Employee Benefits for 2020

Lining Up Your Employee Benefits Program for 2020

Employee Benefits for 2020Now is the time to make your employee benefits plans for the coming year.

What you offer depends on what your company can afford, so check your budget and line up what to offer employees in addition to any salary or wage increases you may make. Keep in mind that most employee benefits are not subject to payroll taxes (look at the chart on page 6 of IRS Publication 15-B), so offering them is less costly than merely increasing wages.

The following is a list of some key benefits to consider and the limitations that apply for 2020. Be sure to comply with notice requirements for certain types of benefits (check with your CPA or a benefits expert on this).

Contributions to retirement plans.

There are various ways to help employees save for retirement.

  • Elective deferrals by employees to 401(k) plans in 2020 are capped at $19,500 ($26,000 for those who’ll be at least 50 years old by the end of the year). If your business also makes contributions to employees’ accounts, project what this will be for the coming year.
  • If you have a profit-sharing plan or SEP, the contribution limit is $57,000.
  • If you have a defined benefit (pension) plan, the benefits limit is $230,000.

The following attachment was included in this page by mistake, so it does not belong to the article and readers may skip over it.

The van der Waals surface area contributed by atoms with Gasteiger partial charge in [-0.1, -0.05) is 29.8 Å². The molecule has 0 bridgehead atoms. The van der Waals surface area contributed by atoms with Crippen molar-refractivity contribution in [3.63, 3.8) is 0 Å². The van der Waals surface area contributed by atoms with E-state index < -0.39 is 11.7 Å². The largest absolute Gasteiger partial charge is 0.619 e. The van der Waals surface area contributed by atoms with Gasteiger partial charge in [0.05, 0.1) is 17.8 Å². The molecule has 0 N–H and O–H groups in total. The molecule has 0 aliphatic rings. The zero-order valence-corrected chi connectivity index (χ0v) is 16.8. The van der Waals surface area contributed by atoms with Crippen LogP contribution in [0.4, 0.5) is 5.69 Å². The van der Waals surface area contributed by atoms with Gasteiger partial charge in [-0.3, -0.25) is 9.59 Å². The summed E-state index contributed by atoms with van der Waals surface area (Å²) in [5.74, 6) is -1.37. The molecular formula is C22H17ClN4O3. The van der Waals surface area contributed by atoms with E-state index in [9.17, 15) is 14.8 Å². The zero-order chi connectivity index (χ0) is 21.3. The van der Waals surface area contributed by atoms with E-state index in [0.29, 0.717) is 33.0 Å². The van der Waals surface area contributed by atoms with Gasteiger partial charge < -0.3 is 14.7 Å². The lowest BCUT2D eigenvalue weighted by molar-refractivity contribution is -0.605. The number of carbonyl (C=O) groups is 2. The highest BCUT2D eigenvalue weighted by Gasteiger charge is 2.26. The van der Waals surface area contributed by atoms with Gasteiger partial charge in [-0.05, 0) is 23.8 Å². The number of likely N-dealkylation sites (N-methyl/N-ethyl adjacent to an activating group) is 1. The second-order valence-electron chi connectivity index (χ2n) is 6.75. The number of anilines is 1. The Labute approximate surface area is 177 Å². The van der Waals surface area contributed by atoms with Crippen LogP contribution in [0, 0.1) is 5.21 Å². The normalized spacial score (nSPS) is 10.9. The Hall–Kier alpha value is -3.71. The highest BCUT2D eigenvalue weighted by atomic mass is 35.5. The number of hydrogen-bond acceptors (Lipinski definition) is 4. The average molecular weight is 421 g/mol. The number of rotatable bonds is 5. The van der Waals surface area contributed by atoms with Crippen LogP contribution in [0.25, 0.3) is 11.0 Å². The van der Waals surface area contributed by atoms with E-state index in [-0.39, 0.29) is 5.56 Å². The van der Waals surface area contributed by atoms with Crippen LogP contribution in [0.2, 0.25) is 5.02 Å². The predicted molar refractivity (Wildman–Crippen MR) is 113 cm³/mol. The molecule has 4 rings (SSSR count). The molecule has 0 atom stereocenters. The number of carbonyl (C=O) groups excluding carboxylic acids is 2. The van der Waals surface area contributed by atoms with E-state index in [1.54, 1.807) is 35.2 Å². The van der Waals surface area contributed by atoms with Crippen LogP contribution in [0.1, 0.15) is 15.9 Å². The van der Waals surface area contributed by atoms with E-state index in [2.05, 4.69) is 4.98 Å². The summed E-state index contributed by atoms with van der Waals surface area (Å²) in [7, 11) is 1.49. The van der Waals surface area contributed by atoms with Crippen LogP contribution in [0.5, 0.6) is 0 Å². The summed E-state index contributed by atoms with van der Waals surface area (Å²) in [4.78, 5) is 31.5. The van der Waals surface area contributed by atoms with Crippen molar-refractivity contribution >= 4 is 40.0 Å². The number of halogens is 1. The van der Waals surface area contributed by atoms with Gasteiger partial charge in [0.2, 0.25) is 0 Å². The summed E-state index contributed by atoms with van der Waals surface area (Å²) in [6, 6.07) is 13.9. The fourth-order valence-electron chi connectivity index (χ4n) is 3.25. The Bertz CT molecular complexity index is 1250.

Note: The maximum amount of compensation taken into account in figuring contributions and benefits is limited in 2020 to $285,000.

Payments for health coverage.

There are also various ways in which you can ensure that your employees have health coverage.

  • If you have a qualified small employer health reimbursement arrangement (QSEHRA), reimbursements are capped at $5,250 for self-only coverage and $10,600 for family coverage.
  • You can offer a high-deductible health plan (HDHP) and make contributions to employees’ Health Savings Accounts (HSAs). For 2020, an HDHP is coverage with a minimum deductible of $1,400 for self-only coverage and $2,800 for family coverage (plus a cap on out-of-pocket costs not exceeding $6,900 for self-only coverage and $13,800 for family coverage). The cap on contributions to HSAs in 2020 is $3,550 for those with self-only coverage or $7,100 for those with family coverage (plus another $1,000 for someone age 55 or older by year end but not yet receiving Medicare).
  • Small employers that obtain coverage through a government marketplace may qualify for a tax credit if they pay at least 50% of the premiums. The full credit applies only if average compensation in 2020 does not exceed $27,600.

Fringe benefits.

Various fringe benefits can be offered tax free to employees, including:

  • Transportation fringe benefits (e.g., free parking, monthly transit passes): $270 per month
  • Adoption assistance: $14,300

Cafeteria plans.

Employers can enable employees to:

  • Pay for certain benefits on a pre-tax basis by setting up a cafeteria plan and withholding employee contributions.
  • The maximum annual salary reduction amount for 2020 is $2,750.

Looking ahead

One of the key areas in which some employees are seeking assistance is with the repayment of their student loans.

There have been various bills proposed in Congress to help with this, such as expanding the current $5,250 exclusion for employer-paid education assistance to cover loan repayment.

Watch for possible developments in the coming year.

 

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